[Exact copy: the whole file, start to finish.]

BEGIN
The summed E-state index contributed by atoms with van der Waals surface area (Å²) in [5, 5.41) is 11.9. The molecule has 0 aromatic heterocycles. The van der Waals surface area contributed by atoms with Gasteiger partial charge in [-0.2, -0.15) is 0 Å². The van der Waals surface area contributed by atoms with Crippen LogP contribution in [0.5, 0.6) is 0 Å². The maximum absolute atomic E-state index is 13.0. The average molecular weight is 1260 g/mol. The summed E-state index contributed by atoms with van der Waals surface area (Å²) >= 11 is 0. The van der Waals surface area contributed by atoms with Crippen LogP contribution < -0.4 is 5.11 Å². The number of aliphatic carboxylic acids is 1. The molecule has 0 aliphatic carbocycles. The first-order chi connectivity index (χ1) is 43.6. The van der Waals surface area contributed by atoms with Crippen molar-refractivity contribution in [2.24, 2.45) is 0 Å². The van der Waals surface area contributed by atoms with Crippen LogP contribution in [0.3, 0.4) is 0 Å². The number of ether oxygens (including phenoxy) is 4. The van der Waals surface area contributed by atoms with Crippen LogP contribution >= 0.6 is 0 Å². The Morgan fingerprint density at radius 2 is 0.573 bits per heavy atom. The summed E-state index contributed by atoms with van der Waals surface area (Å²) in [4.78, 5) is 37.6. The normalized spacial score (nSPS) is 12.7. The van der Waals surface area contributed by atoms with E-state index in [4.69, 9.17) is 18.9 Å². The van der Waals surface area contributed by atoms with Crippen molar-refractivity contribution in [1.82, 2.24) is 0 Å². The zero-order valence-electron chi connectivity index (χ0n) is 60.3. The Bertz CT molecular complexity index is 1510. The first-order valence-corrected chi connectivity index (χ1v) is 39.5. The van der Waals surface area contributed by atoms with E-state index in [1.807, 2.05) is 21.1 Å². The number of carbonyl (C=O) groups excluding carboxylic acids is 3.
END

The summed E-state index contributed by atoms with van der Waals surface area (Å²) in [5, 5.41) is 11.9. The molecule has 0 aromatic heterocycles. The van der Waals surface area contributed by atoms with Gasteiger partial charge in [-0.2, -0.15) is 0 Å². The van der Waals surface area contributed by atoms with Crippen LogP contribution in [0.5, 0.6) is 0 Å². The maximum absolute atomic E-state index is 13.0. The average molecular weight is 1260 g/mol. The summed E-state index contributed by atoms with van der Waals surface area (Å²) >= 11 is 0. The van der Waals surface area contributed by atoms with Crippen LogP contribution < -0.4 is 5.11 Å². The number of aliphatic carboxylic acids is 1. The molecule has 0 aliphatic carbocycles. The first-order chi connectivity index (χ1) is 43.6. The van der Waals surface area contributed by atoms with Crippen molar-refractivity contribution in [2.24, 2.45) is 0 Å². The van der Waals surface area contributed by atoms with Crippen LogP contribution in [0.3, 0.4) is 0 Å². The number of ether oxygens (including phenoxy) is 4. The van der Waals surface area contributed by atoms with Crippen LogP contribution >= 0.6 is 0 Å². The Morgan fingerprint density at radius 2 is 0.573 bits per heavy atom. The summed E-state index contributed by atoms with van der Waals surface area (Å²) in [4.78, 5) is 37.6. The normalized spacial score (nSPS) is 12.7. The van der Waals surface area contributed by atoms with E-state index in [4.69, 9.17) is 18.9 Å². The van der Waals surface area contributed by atoms with Crippen molar-refractivity contribution in [1.82, 2.24) is 0 Å². The zero-order valence-electron chi connectivity index (χ0n) is 60.3. The Bertz CT molecular complexity index is 1510. The first-order valence-corrected chi connectivity index (χ1v) is 39.5. The van der Waals surface area contributed by atoms with E-state index in [1.807, 2.05) is 21.1 Å². The number of carbonyl (C=O) groups excluding carboxylic acids is 3.